Affiliate websites are often described as "passive income" opportunities, but anyone who has run an affiliate site knows it's far from passive. In the early days of affiliate marketing, markets were less saturated, fewer sites were going after the same niche, and many site owners were able to add content, include affiliate links, and set it and forget it.
Inbound Marketing Blog
If you have a website, you likely understand the struggle to best optimize it to maximize sales-qualified traffic and increase conversions. It is essential that you not only understand how your users find your website but also how users are currently using and navigating your website so that you can make the necessary changes to increase your conversions and create a better user experience.
As long as there have been websites on the internet, there have been people surprised that they can't just put up a website and immediately have visitors flock to their URL.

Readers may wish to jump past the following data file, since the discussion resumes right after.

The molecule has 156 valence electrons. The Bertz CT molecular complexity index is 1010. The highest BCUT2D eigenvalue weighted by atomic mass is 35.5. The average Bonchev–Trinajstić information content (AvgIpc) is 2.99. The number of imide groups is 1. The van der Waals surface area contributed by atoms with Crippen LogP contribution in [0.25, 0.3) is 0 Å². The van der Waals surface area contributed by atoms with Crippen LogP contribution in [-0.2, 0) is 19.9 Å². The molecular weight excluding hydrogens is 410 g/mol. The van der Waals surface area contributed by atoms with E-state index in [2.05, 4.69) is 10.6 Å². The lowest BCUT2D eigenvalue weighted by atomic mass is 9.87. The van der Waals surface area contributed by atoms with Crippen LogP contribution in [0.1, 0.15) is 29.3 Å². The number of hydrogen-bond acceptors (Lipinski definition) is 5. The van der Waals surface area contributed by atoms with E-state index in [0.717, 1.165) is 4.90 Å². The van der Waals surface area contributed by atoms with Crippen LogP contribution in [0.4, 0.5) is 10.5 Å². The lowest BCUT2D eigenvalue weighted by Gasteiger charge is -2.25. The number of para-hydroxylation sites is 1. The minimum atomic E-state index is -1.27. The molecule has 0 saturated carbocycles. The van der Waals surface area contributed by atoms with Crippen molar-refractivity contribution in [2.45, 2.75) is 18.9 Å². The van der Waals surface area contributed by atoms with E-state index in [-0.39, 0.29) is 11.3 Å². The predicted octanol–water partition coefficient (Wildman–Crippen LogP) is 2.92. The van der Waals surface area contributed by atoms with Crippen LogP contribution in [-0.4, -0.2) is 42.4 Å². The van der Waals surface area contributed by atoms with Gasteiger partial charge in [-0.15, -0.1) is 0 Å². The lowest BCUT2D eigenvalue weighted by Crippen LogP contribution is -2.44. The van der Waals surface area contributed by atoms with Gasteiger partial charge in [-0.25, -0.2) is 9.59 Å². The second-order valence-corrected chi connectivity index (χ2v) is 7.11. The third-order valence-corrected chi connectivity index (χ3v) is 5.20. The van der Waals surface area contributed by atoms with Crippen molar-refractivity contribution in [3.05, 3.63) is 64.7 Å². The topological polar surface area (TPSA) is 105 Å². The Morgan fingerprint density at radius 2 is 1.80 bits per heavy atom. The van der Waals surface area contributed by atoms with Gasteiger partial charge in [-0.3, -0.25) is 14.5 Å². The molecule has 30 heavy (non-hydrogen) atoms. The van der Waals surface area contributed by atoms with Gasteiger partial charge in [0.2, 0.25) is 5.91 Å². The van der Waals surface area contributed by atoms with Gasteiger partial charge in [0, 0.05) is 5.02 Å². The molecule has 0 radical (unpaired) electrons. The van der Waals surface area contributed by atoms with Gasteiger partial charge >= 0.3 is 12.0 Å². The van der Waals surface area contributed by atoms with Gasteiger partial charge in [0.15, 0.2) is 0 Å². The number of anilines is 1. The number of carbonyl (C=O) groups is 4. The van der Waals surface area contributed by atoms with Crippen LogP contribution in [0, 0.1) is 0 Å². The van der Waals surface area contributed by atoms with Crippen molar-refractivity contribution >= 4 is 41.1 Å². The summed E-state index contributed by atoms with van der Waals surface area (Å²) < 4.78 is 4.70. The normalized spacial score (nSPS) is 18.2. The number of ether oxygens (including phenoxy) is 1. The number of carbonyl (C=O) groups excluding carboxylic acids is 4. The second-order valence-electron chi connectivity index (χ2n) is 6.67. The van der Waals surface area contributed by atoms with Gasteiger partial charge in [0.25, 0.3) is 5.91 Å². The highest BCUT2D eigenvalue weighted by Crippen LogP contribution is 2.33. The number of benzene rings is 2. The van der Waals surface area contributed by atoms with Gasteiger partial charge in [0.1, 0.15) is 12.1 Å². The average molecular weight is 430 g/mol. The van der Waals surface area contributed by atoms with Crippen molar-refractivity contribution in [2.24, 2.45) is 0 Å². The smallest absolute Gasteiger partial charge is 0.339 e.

Building a website is just a first step. Now, you must appease the search engine gods so that your super awesome site can be on page one of the SERPs (Search Engine Results Page) when users are looking for your product or service.
So how does one go about getting such data?
Google Analytics, of course.
How do you measure the success of your website and campaigns? Is it by the amount of traffic? Or qualified leads? General visitor data? How you examine and act on the metrics of your website and campaigns is crucial to the success of your company. Keeping track of your visitors is imperative if you are to grow and expand your reach. However, how you track them ultimately depends on your end goals. In this blog, we want to focus on the key areas of Google Analytics that we think are essential if your end goal is increasing your qualified leads. There are other key areas for different end goals, but for now, we want to focus on this component.